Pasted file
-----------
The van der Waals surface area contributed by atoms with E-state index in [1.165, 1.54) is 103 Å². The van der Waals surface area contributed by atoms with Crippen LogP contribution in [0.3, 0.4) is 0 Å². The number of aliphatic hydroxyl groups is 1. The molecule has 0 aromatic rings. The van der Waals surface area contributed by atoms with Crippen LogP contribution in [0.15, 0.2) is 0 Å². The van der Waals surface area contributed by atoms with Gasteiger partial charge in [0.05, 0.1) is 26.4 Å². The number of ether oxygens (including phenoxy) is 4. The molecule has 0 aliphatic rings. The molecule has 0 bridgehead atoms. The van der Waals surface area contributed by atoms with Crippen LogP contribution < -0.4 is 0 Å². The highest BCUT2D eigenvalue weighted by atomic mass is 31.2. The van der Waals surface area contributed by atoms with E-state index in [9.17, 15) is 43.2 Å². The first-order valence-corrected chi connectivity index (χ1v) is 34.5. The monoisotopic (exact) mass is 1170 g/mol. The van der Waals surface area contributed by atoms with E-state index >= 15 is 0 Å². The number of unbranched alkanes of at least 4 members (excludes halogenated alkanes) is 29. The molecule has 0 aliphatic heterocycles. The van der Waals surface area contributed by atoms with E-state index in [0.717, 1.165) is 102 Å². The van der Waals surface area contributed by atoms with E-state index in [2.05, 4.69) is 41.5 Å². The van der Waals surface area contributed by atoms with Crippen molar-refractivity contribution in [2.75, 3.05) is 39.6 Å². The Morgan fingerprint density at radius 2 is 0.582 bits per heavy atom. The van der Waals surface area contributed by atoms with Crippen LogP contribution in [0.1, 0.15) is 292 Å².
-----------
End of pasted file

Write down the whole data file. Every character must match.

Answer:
The van der Waals surface area contributed by atoms with E-state index in [1.165, 1.54) is 103 Å². The van der Waals surface area contributed by atoms with Crippen LogP contribution in [0.3, 0.4) is 0 Å². The number of aliphatic hydroxyl groups is 1. The molecule has 0 aromatic rings. The van der Waals surface area contributed by atoms with Crippen LogP contribution in [0.15, 0.2) is 0 Å². The van der Waals surface area contributed by atoms with Gasteiger partial charge in [0.05, 0.1) is 26.4 Å². The number of ether oxygens (including phenoxy) is 4. The molecule has 0 aliphatic rings. The molecule has 0 bridgehead atoms. The van der Waals surface area contributed by atoms with Crippen LogP contribution < -0.4 is 0 Å². The highest BCUT2D eigenvalue weighted by atomic mass is 31.2. The van der Waals surface area contributed by atoms with E-state index in [9.17, 15) is 43.2 Å². The first-order valence-corrected chi connectivity index (χ1v) is 34.5. The monoisotopic (exact) mass is 1170 g/mol. The van der Waals surface area contributed by atoms with E-state index >= 15 is 0 Å². The number of unbranched alkanes of at least 4 members (excludes halogenated alkanes) is 29. The molecule has 0 aliphatic heterocycles. The van der Waals surface area contributed by atoms with E-state index in [0.717, 1.165) is 102 Å². The van der Waals surface area contributed by atoms with E-state index in [2.05, 4.69) is 41.5 Å². The van der Waals surface area contributed by atoms with Crippen molar-refractivity contribution in [2.75, 3.05) is 39.6 Å². The Morgan fingerprint density at radius 2 is 0.582 bits per heavy atom. The van der Waals surface area contributed by atoms with Crippen LogP contribution in [0.1, 0.15) is 292 Å².